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Friday, June 29, 2012

Another sectarian massacre


By Editorial
Published: June 29, 2012


A paramilitary soldier stands guard near a damaged bus destroyed in a bomb attack in the outskirts of Quetta June 28, 2012. PHOTO: REUTERS

The Lashkar-e-Jhangvi, whose multiple-homicide leader was released this year from a prison in Lahore has killed another 14 Hazara Shia citizens in a bus carrying 50 passengers on its way from Taftan, a border town between Iran and Pakistan. This is the third time since last year that pilgrims to Iran have been killed, to say nothing of the random extermination of the community that began in the 1990s, when the Hazaras of Quetta started being targeted by terrorists affiliated with the al Qaeda. This has gone on in parallel with attacks on the Shia community in the Kurram Agency, Gilgit-Baltistan and some cities of Khyber-Pakhtunkhwa bordering Fata.

Adding to the shame for Pakistan, a large number of Pakistanis have added themselves to the ‘boat people’ of Southeast Asia, trying to enter Australia illegally. A boat capsize has taken the lives of scores of them, all hailing from the areas that have been subjected to sectarian strife where Shias have been targeted. A bulk of them belonged to Kurram Agency because Pakistani routes were closed to them and they couldn’t go home from Peshawar if they wanted to. The scourge of al Qaeda and its henchmen, funded by private citizens from Arab states, has decided to put to an end to a community that the state of Pakistan cannot protect.

Hazara websites tell the gory tale and appeal to the state to protect the community. Every month, a shocking 60 Hazaras are killed in Quetta, which has the dubious reputation of being home to the infamous Quetta Shura of Mullah Omar. Quetta has a sizeable population of widows and orphans telling the sorry tale of Islamabad’s distraction with enemies it can’t defeat, its military commentators and retired diplomats daily telling the nation how to stand up to the anti-Pakistan triad of America, India and Israel. Over the last half-decade, 50,000 Hazaras have left Balochistan for other countries, some of them dying on the way.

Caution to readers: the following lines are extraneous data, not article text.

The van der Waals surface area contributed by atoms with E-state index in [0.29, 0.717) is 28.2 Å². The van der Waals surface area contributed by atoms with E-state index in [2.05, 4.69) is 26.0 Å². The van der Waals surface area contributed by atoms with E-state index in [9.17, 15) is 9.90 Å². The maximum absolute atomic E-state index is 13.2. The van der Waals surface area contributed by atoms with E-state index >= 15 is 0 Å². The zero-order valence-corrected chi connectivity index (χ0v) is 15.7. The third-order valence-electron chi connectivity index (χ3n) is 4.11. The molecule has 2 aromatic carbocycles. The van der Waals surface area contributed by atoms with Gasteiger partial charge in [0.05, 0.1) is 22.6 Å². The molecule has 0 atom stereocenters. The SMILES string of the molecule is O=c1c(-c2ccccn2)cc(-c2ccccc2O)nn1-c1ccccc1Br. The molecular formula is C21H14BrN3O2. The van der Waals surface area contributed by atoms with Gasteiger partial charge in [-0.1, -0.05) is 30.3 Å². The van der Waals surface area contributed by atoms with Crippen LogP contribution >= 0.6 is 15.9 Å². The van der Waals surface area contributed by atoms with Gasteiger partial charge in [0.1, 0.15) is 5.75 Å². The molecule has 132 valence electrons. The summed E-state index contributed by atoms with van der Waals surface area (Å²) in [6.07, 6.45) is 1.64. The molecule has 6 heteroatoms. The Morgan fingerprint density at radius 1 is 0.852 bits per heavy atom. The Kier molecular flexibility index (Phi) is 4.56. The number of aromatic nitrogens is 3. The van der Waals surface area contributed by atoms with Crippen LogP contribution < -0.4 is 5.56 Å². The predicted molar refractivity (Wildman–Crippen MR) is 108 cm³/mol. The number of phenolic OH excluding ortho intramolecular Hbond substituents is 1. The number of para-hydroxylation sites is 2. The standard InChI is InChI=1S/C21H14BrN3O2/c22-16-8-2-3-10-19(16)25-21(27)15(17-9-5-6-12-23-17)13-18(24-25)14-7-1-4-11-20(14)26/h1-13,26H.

The Baloch in Balochistan are up in arms in revenge for their ‘disappeared’ relatives and are taking it out on innocent non-Baloch inhabitants through their rebel groups, blowing up pipelines and killing people inside Quetta to remind Islamabad that it is off-target when it says India is doing it; and the army is wrongly focused when it goes after terrorists calling them Indian and American agents. The al Qaeda enjoys the direct allegiance of Tehreek-i-Taliban Pakistan, Jandullah and the Lashkar-e-Jhangvi. Indirectly, it enjoys a meeting of the minds with the organisations busy agitating against America in the shape of the Difa-e-Pakistan Council. The nation does not know what is going on because of the ‘linguistic divide’ in the media: the Urdu media has still to recognise basic facts and will not name terrorist organisations, while TV anchors shrink from the truth for fear of being killed.

All these killers will be needed soon in Afghanistan when the next war for ‘strategic depth’ is fought. Because they are the jihadis that will fight for Pakistan, they are allowed the franchise in Pakistan of exterminating their ideological enemies. The Pakistani state doesn’t seem care if Christians are targeted through the blasphemy law and if the Ahmadi community is persecuted against. It is still somewhat upset over what is happening to the Shia community. But the grooves of habit formed by the impunity of persecution of the other minority communities are fast paving the way for the next bloodletting.

The Pakistani state faces defeat if it fights the next war in Afghanistan through its non-state actors. It is a grave blunder to let these non-state actors go about their killing ways as a kind of dishonourable price for defeating another superpower in Afghanistan. This time, these non-state actors are going to face another kind of Afghanistan, better equipped to fight our marauders. Pakistan should brace itself for the flood of Pakhtun-Afghan refugees after 2014, and should remember that every time we try to win victories in Afghanistan, half the Pakhtun nation of that country arrives in Pakistan as refugees. The war to fight is the war inside Pakistan — with the help of the outside world we are being taught to hate.

Published in The Express Tribune, June 30th, 2012.

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